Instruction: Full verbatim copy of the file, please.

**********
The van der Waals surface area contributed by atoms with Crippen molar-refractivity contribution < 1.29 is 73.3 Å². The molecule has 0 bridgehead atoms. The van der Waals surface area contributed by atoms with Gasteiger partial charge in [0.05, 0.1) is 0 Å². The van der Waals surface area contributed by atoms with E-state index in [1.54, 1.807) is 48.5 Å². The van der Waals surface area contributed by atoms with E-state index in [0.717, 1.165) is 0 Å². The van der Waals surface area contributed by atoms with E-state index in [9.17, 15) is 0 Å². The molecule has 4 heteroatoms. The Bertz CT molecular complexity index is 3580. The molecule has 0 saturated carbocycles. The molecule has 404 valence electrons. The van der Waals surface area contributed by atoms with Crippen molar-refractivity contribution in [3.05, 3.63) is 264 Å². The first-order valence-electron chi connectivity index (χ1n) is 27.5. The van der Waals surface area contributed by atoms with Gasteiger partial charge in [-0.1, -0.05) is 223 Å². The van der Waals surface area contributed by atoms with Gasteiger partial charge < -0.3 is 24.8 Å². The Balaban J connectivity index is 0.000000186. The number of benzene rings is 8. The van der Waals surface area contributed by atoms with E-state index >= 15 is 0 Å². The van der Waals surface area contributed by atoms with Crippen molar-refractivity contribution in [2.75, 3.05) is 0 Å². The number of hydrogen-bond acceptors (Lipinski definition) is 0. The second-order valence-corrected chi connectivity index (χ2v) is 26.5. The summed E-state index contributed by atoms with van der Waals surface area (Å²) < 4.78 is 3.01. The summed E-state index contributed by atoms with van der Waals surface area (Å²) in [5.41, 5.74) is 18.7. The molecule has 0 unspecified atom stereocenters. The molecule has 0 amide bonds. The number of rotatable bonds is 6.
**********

The van der Waals surface area contributed by atoms with Crippen molar-refractivity contribution < 1.29 is 73.3 Å². The molecule has 0 bridgehead atoms. The van der Waals surface area contributed by atoms with Gasteiger partial charge in [0.05, 0.1) is 0 Å². The van der Waals surface area contributed by atoms with E-state index in [1.54, 1.807) is 48.5 Å². The van der Waals surface area contributed by atoms with E-state index in [0.717, 1.165) is 0 Å². The van der Waals surface area contributed by atoms with E-state index in [9.17, 15) is 0 Å². The molecule has 4 heteroatoms. The Bertz CT molecular complexity index is 3580. The molecule has 0 saturated carbocycles. The molecule has 404 valence electrons. The van der Waals surface area contributed by atoms with Crippen molar-refractivity contribution in [3.05, 3.63) is 264 Å². The first-order valence-electron chi connectivity index (χ1n) is 27.5. The van der Waals surface area contributed by atoms with Gasteiger partial charge in [-0.1, -0.05) is 223 Å². The van der Waals surface area contributed by atoms with Gasteiger partial charge < -0.3 is 24.8 Å². The Balaban J connectivity index is 0.000000186. The number of benzene rings is 8. The van der Waals surface area contributed by atoms with E-state index >= 15 is 0 Å². The van der Waals surface area contributed by atoms with Crippen molar-refractivity contribution in [2.75, 3.05) is 0 Å². The number of hydrogen-bond acceptors (Lipinski definition) is 0. The second-order valence-corrected chi connectivity index (χ2v) is 26.5. The summed E-state index contributed by atoms with van der Waals surface area (Å²) < 4.78 is 3.01. The summed E-state index contributed by atoms with van der Waals surface area (Å²) in [5.41, 5.74) is 18.7. The molecule has 0 unspecified atom stereocenters. The molecule has 0 amide bonds. The number of rotatable bonds is 6.